Iodine is a component of the thyroid hormones thyroxine (T4) and triiodothyronine (T3). Both hormones are involved in energy metabolism, thermoregulation, protein synthesis, reproduction, growth, physical and mental development, neuromuscular function and red blood cell development.
Iodine is converted to iodide in the gut before absorption. Iodine in the blood is taken up by the thyroid gland. It is then bound to a thyroid protein called thyroglobulin. This is then turned into the hormones T4 and T3. T4 and T3 circulate bound to the proteins prealbumin and albumin. Iodine is excreted via the urine and to some extent in the bile.
The iodine content of food is dependent on the iodine found in the environment. Seafood and seaweed however are good sources. Meat, milk and eggs may also be good sources depending on the content found in the animal feed. Coastal areas tend to have soils with higher iodine content as opposed to inland areas. Fortification of salt with iodine has occurred in many developed countries. However, in many developing countries, iodine deficiency remains a problem.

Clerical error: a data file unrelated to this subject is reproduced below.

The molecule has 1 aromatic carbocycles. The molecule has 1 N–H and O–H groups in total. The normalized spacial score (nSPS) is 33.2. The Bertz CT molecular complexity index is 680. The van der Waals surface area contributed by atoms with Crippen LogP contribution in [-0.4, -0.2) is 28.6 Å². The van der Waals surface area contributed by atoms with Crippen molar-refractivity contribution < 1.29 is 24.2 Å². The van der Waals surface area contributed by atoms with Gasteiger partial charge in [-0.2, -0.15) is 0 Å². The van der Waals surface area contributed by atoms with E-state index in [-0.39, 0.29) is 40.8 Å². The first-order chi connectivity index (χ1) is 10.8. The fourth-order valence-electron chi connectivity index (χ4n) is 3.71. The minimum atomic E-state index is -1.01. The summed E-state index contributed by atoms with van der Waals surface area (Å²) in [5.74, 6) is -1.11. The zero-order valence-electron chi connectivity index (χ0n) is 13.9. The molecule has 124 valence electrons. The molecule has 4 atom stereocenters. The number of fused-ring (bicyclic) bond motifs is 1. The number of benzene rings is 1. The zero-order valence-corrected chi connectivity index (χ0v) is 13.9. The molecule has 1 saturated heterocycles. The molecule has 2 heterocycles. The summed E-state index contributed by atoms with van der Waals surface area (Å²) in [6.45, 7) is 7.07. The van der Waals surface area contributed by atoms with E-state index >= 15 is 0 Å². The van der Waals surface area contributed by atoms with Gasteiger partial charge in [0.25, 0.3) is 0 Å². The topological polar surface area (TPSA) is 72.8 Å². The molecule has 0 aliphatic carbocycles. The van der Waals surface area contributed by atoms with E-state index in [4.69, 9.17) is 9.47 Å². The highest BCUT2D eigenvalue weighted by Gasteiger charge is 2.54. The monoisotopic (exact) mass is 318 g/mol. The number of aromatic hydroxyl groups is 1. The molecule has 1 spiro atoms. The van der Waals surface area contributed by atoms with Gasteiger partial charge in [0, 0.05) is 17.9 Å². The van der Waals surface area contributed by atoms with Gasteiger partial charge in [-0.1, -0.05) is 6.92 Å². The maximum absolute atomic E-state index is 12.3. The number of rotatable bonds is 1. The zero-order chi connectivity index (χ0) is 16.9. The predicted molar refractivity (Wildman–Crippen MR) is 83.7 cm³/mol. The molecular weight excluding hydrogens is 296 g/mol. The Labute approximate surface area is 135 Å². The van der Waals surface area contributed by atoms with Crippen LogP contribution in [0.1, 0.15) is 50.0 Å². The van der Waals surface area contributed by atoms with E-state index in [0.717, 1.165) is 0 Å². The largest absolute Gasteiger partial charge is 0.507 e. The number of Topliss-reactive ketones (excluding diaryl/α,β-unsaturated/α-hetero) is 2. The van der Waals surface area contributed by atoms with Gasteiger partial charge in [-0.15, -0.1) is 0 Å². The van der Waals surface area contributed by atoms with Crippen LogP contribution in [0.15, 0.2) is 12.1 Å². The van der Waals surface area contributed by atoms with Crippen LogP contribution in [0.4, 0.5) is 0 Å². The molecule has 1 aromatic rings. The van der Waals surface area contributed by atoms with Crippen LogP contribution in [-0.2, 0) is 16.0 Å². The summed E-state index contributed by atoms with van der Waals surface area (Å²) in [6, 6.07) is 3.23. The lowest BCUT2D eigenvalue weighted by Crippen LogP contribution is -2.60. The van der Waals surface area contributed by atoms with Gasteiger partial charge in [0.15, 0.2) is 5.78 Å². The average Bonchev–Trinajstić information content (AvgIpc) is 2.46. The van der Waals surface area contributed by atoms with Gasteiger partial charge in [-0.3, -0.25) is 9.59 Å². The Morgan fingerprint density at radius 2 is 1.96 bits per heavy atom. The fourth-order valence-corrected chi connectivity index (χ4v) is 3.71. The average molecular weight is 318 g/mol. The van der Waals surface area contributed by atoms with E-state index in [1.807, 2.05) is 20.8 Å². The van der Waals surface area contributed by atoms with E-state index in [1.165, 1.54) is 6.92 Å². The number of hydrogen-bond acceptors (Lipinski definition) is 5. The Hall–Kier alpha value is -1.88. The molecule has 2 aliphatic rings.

Iodine deficiency results in goiter (an enlargement of the thyroid gland) due to over-stimulation by the hormones T4 and T3. Severe deficiency results in myxedema, a dry waxy-type swelling with deposits of mucoprotein under the skin. When iodine deficiency occurs in the womb, cretinism (retarded mental development), lowered metabolic rate and/or dwarfism may occur. Deficiencies are common in developing countries where no source of iodized salt is available or accessible.